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Youth publications, generation Y and hopes for the future of newspapers

Quinn, Stephen 2005, Youth publications, generation Y and hopes for the future of newspapers, Australian journalism review, vol. 27, no. 1, pp. 195-207.

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Title Youth publications, generation Y and hopes for the future of newspapers
Author(s) Quinn, Stephen
Journal name Australian journalism review
Volume number 27
Issue number 1
Start page 195
End page 207
Publisher Journalism Education Association
Place of publication Brisbane, Qld
Publication date 2005-07
ISSN 0810-2686
Summary If readership projections are correct, newspapers in the United States will become niche players by 2010. That is, in about half a decade fewer than half of American adults will read a daily newspaper. This will produce major problems in attracting advertising, the lifeblood of the newspaper business. The biggest decline in readership has occurred among Generation Y - people born between 1977 and 1995. They do not read newspapers to the extent their parents did. They get their news elsewhere, mainly online. As part of a process to attract readers, many of America's major publishers launched a series of youth-focused newspapers in the 18 months to March 2004. The aim was to try to get the elusive 18-24-year-old demographic into the habit of daily reading, hoping that over time they would migrate to more traditional outlets. This paper explores the background to these youth-focused publications, describes the main players and issues involved, and provides a case study of a youth-focused pioneer, the Tribune Company s Red Eye, which is published in Chicago.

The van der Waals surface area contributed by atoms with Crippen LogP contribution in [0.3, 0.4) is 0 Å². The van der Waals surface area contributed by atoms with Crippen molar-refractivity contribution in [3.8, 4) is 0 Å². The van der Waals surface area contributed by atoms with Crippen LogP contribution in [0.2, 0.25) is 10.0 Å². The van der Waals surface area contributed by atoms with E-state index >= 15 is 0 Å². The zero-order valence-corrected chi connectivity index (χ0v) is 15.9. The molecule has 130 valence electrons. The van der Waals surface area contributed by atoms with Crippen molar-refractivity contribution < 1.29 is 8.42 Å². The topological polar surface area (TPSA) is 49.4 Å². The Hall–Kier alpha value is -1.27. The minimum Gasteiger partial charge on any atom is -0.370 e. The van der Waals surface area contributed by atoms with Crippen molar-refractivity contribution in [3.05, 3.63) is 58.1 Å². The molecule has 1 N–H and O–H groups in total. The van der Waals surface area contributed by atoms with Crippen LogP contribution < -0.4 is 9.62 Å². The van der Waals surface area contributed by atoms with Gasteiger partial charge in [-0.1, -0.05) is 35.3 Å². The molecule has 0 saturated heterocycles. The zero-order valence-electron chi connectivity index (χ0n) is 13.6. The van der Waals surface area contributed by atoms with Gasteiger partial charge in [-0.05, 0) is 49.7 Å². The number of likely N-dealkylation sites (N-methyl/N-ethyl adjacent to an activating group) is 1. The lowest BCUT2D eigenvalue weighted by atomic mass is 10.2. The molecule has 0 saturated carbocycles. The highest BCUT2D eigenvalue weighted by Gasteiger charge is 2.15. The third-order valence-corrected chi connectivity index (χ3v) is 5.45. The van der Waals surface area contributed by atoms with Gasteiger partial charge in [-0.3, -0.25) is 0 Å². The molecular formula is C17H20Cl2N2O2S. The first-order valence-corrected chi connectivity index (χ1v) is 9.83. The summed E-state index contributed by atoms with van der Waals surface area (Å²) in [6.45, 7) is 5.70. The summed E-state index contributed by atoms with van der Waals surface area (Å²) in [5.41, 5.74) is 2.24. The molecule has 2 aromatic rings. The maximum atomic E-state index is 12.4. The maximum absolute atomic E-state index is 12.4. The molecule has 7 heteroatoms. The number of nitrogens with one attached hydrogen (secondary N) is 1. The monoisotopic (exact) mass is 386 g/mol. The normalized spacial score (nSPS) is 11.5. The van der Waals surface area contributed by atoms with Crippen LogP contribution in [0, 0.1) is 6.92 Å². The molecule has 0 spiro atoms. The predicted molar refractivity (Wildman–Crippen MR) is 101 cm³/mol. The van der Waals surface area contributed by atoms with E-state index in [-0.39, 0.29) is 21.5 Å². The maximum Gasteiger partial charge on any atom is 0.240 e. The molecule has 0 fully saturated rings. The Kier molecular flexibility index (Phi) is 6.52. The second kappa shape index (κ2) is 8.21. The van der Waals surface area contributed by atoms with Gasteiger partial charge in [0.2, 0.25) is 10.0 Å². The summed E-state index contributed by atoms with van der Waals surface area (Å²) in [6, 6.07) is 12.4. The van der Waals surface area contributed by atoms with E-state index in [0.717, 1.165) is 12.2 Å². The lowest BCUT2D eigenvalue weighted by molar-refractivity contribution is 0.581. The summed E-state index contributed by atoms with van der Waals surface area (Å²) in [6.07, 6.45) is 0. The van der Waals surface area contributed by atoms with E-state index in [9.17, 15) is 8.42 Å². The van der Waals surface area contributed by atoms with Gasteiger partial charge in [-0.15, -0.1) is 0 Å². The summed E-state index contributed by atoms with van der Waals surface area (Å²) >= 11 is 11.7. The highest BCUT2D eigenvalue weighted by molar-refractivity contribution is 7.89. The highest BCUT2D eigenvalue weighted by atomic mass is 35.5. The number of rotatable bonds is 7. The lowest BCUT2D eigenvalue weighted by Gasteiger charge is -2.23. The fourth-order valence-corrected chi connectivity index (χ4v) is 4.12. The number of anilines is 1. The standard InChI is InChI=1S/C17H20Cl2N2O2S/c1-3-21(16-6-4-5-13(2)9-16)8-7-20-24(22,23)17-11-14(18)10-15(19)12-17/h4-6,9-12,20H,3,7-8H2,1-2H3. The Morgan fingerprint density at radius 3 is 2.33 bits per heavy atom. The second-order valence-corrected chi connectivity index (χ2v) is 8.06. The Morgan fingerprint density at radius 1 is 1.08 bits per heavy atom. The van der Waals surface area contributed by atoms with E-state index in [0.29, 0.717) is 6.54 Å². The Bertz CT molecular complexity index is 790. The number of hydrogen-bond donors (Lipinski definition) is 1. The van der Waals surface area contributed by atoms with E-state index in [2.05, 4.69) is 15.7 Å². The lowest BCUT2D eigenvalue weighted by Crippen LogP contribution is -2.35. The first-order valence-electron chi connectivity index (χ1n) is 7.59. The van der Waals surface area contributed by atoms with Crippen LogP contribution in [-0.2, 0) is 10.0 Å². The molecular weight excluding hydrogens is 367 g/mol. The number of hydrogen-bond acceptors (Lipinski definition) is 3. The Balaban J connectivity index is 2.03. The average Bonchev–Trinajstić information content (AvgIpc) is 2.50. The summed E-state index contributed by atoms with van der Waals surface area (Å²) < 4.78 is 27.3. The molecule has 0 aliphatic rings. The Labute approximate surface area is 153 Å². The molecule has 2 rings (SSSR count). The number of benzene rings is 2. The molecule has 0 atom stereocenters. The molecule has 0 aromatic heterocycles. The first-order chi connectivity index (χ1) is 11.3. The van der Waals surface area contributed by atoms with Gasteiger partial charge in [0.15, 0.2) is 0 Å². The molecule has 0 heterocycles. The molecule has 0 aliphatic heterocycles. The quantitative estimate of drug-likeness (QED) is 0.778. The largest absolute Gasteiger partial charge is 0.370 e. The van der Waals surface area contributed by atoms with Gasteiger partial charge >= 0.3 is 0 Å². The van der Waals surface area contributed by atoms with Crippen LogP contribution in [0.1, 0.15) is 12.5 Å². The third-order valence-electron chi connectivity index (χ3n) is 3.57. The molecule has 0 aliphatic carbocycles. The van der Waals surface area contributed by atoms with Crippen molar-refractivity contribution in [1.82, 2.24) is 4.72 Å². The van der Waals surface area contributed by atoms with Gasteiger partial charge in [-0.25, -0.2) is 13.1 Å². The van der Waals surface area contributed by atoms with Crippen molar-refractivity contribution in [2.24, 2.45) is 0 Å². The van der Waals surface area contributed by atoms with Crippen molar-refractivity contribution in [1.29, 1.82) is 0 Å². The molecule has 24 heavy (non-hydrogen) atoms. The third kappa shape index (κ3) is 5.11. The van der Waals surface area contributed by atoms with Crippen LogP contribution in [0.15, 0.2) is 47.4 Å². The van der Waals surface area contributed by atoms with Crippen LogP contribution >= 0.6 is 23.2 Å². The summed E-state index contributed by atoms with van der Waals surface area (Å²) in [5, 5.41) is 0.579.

Notes Reproduced with the specific permission of the copyright owner.
Language eng
Field of Research 190301 Journalism Studies
HERDC Research category C1 Refereed article in a scholarly journal
Copyright notice ©2005, Journalism Education Association
Persistent URL http://hdl.handle.net/10536/DRO/DU:30003400

Document type: Journal Article
Collections: School of Communication and Creative Arts
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